Trauma Makes Noise in ‘Somewhere Quiet’ [Tribeca 2023 Review]

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Somewhere Quiet

Writer/director Olivia West Lloyd’s Somewhere Quiet, which had its world premiere in the US Narrative Competition of this year’s Tribeca Festival, posits an interesting question. In Lloyd’s own words, what happens to the final girl after the credits roll? Jennifer Kim’s Meg Rhoads recently escaped from a torturous and extended kidnapping. Her husband Scott Whitman (Kentucker Audley) has opted to help her cope by bringing her along to his family’s wooded compound in Cape Cod. Meg unravels during her stay, bringing to light hidden secrets and nightmarish truths. Tension is augmented by the arrival of Marin Ireland’s Cousin Madeline. Ireland, a familiar genre face, is always a welcome presence. Alongside a sensational turn from Jennifer Kim, Somewhere Quiet captivates, even if its spell has been cast dozens of times before.

Ariel Marx’s discordant, thrumming score cues the audience into something sinister, even if Lloyd’s tricks are pulled directly from the “Gaslight, Gatekeep, Girlboss” bag of horror tropes. Meg’s grip on reality is fractured, punctuated by nightmarish visions and a distorted sense of time and place. Memories are often recontextualized via dialogue moments after they happen, calling into question whether Meg’s paranoia is genuine or the product of her trauma.

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With Lloyd’s distinct point-of-view and Kim’s ferocious, visceral portrait of post-traumatic stress, Somewhere Quiet sidesteps most trauma-centric horror cliches even as it travels down a well-trod path, paying homage to the likes of Get Out and Rosemary’s Baby without the thematic heft or urgency of either. Despite strong performances, Somewhere Quiet regularly flatlines, shifting dissonantly from beat to beat without arriving at anything of note. Narrative arcs are linear, with the central trio of Meg, Scott, and Madeline being no different at the end than audiences presumed they were at their introduction.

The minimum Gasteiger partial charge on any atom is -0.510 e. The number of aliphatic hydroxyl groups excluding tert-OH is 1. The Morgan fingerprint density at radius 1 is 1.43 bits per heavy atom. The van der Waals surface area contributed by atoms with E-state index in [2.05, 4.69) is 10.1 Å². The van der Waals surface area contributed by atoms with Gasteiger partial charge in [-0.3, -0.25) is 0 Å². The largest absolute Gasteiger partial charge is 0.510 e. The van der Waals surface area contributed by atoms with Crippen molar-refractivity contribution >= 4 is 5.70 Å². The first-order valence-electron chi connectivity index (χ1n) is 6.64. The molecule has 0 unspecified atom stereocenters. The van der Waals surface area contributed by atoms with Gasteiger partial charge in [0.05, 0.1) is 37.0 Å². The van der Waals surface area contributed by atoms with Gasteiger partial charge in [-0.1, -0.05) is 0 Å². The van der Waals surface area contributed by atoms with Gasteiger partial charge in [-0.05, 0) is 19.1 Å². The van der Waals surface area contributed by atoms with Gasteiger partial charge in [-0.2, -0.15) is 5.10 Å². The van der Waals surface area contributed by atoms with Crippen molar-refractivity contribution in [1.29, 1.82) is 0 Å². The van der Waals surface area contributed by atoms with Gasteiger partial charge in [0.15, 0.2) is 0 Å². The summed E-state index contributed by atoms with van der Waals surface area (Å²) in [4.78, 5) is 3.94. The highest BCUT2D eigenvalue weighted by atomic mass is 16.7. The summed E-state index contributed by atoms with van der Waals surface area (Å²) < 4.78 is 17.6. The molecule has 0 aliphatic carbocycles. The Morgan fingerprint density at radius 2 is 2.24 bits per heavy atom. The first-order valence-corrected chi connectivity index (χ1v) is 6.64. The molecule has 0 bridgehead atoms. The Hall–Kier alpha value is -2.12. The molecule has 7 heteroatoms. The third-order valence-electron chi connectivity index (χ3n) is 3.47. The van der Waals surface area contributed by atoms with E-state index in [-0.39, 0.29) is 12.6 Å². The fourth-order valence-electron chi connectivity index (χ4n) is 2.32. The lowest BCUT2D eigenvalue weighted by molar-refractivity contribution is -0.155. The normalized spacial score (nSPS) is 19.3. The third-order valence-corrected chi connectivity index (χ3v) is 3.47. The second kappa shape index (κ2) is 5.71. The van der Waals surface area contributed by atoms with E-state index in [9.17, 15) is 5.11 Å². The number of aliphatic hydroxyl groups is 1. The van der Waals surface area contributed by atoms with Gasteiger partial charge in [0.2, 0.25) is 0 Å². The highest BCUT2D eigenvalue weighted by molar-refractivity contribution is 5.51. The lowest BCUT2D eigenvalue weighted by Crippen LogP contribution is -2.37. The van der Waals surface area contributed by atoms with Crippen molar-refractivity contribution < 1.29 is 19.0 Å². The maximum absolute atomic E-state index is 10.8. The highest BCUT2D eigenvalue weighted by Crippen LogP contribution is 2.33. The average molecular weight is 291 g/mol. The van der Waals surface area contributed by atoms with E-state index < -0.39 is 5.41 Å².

Individual beats hint at purposeful coalescence, including an all too brief foray into the Whitman family’s troubled family history with missionary work in South Korea. Yet, too often, those most compelling beats are eschewed for conventional psychodrama. Kim’s perception ostensibly can’t be trusted, but her journey to self-discovery and recognition is never as compelling as the miniature conflicts that orbit it.

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Kim and Ireland especially elevate their respective scenes with simmering tension and muted motives, even if the movie around them is far less interested in what they can do. Eventually, Somewhere Quiet endeavors to have something to say about wealth, privilege, and trauma, though it’s muddled by the incongruous nature of the individual beats that came before.

Olivia West Lloyd’s Somewhere Quiet lands firmly in the middle. Not quite horror, there are some nightmarish jolts sure to engage audiences. Kim’s powerhouse performance as a woman on the brink mandates viewing, even if Somewhere Quiet stays true to its title. Where other psychological thrillers raise their voice, Somewhere Quiet maintains a steady whisper. It’s tempting enough to lean in to hear, though some might walk away wondering what all the noise was about, to begin with.


Somewhere Quiet is a promising debut from Olivia West Lloyd even if it’s regularly constrained by the horror convention of today.

Tags: Featured Post Somewhere Quiet Tribeca 2023

Categorized: Movie Reviews

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